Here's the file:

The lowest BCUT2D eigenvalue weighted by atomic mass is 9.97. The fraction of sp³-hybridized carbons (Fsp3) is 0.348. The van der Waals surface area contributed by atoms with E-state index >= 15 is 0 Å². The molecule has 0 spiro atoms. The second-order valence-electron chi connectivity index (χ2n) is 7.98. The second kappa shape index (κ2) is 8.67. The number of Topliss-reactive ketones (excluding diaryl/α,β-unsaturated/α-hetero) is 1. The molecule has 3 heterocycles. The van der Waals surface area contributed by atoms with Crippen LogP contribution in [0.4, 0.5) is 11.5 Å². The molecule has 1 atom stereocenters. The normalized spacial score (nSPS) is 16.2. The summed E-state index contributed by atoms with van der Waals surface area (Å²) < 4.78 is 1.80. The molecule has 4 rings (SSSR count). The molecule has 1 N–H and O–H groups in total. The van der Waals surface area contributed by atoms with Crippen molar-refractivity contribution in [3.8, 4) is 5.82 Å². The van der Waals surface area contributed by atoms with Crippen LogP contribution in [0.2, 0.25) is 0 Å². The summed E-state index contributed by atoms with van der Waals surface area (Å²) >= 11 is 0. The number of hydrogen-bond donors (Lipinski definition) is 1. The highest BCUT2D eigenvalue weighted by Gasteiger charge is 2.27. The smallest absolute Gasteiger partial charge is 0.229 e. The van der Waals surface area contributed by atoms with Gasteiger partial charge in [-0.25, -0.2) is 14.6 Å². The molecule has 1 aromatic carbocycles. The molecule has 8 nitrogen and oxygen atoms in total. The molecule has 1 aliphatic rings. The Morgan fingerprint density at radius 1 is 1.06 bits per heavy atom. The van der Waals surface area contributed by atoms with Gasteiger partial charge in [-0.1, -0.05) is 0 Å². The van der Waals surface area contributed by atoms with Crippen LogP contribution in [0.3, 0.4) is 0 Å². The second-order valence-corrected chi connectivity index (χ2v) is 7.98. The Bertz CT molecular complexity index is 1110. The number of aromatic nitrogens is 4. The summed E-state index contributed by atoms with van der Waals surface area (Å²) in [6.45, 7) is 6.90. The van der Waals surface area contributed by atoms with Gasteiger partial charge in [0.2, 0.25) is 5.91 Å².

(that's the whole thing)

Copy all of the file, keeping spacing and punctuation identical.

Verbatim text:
The lowest BCUT2D eigenvalue weighted by atomic mass is 9.97. The fraction of sp³-hybridized carbons (Fsp3) is 0.348. The van der Waals surface area contributed by atoms with E-state index >= 15 is 0 Å². The molecule has 0 spiro atoms. The second-order valence-electron chi connectivity index (χ2n) is 7.98. The second kappa shape index (κ2) is 8.67. The number of Topliss-reactive ketones (excluding diaryl/α,β-unsaturated/α-hetero) is 1. The molecule has 3 heterocycles. The van der Waals surface area contributed by atoms with Crippen LogP contribution in [0.4, 0.5) is 11.5 Å². The molecule has 1 atom stereocenters. The normalized spacial score (nSPS) is 16.2. The summed E-state index contributed by atoms with van der Waals surface area (Å²) < 4.78 is 1.80. The molecule has 4 rings (SSSR count). The molecule has 1 N–H and O–H groups in total. The van der Waals surface area contributed by atoms with Crippen molar-refractivity contribution in [3.8, 4) is 5.82 Å². The van der Waals surface area contributed by atoms with Crippen LogP contribution in [0.2, 0.25) is 0 Å². The summed E-state index contributed by atoms with van der Waals surface area (Å²) >= 11 is 0. The number of hydrogen-bond donors (Lipinski definition) is 1. The highest BCUT2D eigenvalue weighted by Gasteiger charge is 2.27. The smallest absolute Gasteiger partial charge is 0.229 e. The van der Waals surface area contributed by atoms with Gasteiger partial charge in [-0.25, -0.2) is 14.6 Å². The molecule has 1 aromatic carbocycles. The molecule has 8 nitrogen and oxygen atoms in total. The molecule has 1 aliphatic rings. The Morgan fingerprint density at radius 1 is 1.06 bits per heavy atom. The van der Waals surface area contributed by atoms with Gasteiger partial charge in [-0.1, -0.05) is 0 Å². The van der Waals surface area contributed by atoms with Crippen LogP contribution in [0.3, 0.4) is 0 Å². The second-order valence-corrected chi connectivity index (χ2v) is 7.98. The Bertz CT molecular complexity index is 1110. The number of aromatic nitrogens is 4. The summed E-state index contributed by atoms with van der Waals surface area (Å²) in [6.45, 7) is 6.90. The van der Waals surface area contributed by atoms with Gasteiger partial charge in [0.2, 0.25) is 5.91 Å².